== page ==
Integrative Therapy

Integrative therapy is the integration of elements from different schools of psychotherapy in the treatment of a client. An integrative therapist will first assess their client and then match proven treatment techniques to their unique situation. As it is a highly individualized approach, integrative therapy can be used to treat any number of issues, including depression, anxiety, and personality disorders. Research has shown that tailoring therapy to the individual client can enhance treatment effectiveness. Think this approach might be right for you? Reach out to one of TherapyDen’s integrative therapy specialists today.

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A holistic approach to therapy that combines ideas and techniques from different therapeutic schools of thought depending on the unique needs of a given client. I integrate somatic/mind-body techniques, attachment work, and trauma-based interventions. I also integrate interventions to address high sensitivity and neurodivergence.

— Christina Cunningham, Mental Health Counselor in Colorado Springs, CO

I believe that there are many paths to the same destination and therapy is no exception. My integrative style of psychotherapy is based on science with a heavy emphasis on self-compassion. I incorporate person-centered, psychodynamic, and cognitive behavioral therapy approaches.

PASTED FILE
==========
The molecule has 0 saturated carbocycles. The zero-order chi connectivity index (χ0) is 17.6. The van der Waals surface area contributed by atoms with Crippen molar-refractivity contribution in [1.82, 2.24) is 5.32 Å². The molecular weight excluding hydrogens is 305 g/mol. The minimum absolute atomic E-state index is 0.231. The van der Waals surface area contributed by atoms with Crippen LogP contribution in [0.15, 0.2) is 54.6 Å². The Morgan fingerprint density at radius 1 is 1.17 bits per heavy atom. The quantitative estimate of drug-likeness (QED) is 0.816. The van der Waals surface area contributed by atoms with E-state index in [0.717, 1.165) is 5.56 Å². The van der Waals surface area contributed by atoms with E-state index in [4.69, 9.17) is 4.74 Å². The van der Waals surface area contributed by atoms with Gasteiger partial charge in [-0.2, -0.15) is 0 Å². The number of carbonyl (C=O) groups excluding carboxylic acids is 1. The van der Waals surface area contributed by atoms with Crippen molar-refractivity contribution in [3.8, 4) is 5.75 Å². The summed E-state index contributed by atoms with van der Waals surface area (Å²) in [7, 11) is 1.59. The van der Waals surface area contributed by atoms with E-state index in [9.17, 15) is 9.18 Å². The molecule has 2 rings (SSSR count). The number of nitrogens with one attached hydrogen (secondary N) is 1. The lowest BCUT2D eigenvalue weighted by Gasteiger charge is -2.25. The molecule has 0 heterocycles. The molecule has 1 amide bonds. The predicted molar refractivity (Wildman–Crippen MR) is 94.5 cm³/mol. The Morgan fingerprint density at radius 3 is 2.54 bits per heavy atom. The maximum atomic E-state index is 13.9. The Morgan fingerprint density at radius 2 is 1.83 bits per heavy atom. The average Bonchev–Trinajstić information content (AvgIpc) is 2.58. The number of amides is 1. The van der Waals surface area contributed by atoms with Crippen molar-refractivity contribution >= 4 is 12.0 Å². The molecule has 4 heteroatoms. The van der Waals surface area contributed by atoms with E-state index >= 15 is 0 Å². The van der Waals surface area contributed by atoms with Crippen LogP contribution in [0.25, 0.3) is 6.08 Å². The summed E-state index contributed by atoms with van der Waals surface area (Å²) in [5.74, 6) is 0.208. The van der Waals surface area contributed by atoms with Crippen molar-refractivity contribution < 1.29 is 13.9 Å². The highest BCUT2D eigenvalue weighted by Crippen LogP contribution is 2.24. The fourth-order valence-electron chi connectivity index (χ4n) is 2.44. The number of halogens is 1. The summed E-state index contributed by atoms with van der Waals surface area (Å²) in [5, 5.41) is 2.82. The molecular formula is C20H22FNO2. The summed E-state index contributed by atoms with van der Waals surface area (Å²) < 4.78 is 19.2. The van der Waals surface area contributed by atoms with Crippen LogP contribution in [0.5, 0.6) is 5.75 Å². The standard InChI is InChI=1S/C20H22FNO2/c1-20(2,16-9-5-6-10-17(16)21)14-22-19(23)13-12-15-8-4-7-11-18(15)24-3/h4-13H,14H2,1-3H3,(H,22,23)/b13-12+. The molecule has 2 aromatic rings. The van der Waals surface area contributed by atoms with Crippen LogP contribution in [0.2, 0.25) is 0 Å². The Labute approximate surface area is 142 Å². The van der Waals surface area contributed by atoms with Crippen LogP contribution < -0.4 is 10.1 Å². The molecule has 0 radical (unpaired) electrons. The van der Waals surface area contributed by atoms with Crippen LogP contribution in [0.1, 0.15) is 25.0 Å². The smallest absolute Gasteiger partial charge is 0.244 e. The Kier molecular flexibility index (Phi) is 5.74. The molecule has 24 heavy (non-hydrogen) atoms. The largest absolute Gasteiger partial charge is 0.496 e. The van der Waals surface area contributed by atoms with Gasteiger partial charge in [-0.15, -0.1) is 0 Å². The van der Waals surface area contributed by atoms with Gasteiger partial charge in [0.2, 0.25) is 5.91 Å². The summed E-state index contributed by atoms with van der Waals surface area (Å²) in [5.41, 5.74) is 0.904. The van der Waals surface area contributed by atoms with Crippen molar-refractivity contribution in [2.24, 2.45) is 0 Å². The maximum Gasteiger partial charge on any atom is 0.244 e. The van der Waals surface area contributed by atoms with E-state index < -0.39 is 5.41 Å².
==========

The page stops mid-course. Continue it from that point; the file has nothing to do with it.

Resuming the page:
— Dr. Jennifer McManus, Psychologist in Jacksonville, FL

I believe that every individual is unique. As a therapist, I compile a treatment plan that complements and supports you. This is why I will pull from multiple theoretical orientations and interventions to ensure that you not only have a plan that works for you, but is also empirically supported to ensure the best outcome.

— Jennifer Kaufman Walker, Counselor

As I am trained in a number of evidence based treatments, I pull from all of these depending on ever individual clients needs to tailor treatment for them and address their unique struggles.

— Alexandra Mejia, Licensed Clinical Mental Health Counselor in Brooklyn, NY

Integrative therapy is an approach to treatment that involves selecting the techniques from different therapeutic orientations best suited to a client’s particular problem. By tailoring the therapy to the individual, integrative therapists hope to produce the most significant effects.

— Lauren Timkovich, Licensed Clinical Social Worker in Denver, CO

Integration is the key to sustainable change. Integration happens on multiple layers - cognitively, biologically, and relationally. No two people are alike and thus, therapy should be adapted to each specific client to foster deep healing. My approach to therapy infuses a systems lens, feminist/multiculturalist psychotherapies, stage-based trauma therapies, attachment theory, interpersonal neurobiology, relational approaches, body-oriented (somatic) modalities, creative approaches, experiential psychotherapy, existential psychotherapy, depth psychology. This diverse skill set allows me to employ a multitude of empirically backed psychotherapies while being very real and approachable with my clients. This kind of integrative model allows me to help clients feel what they need to feel, process what they need to process, and grow in the ways they need to grow so they can create the lives they wish to lead.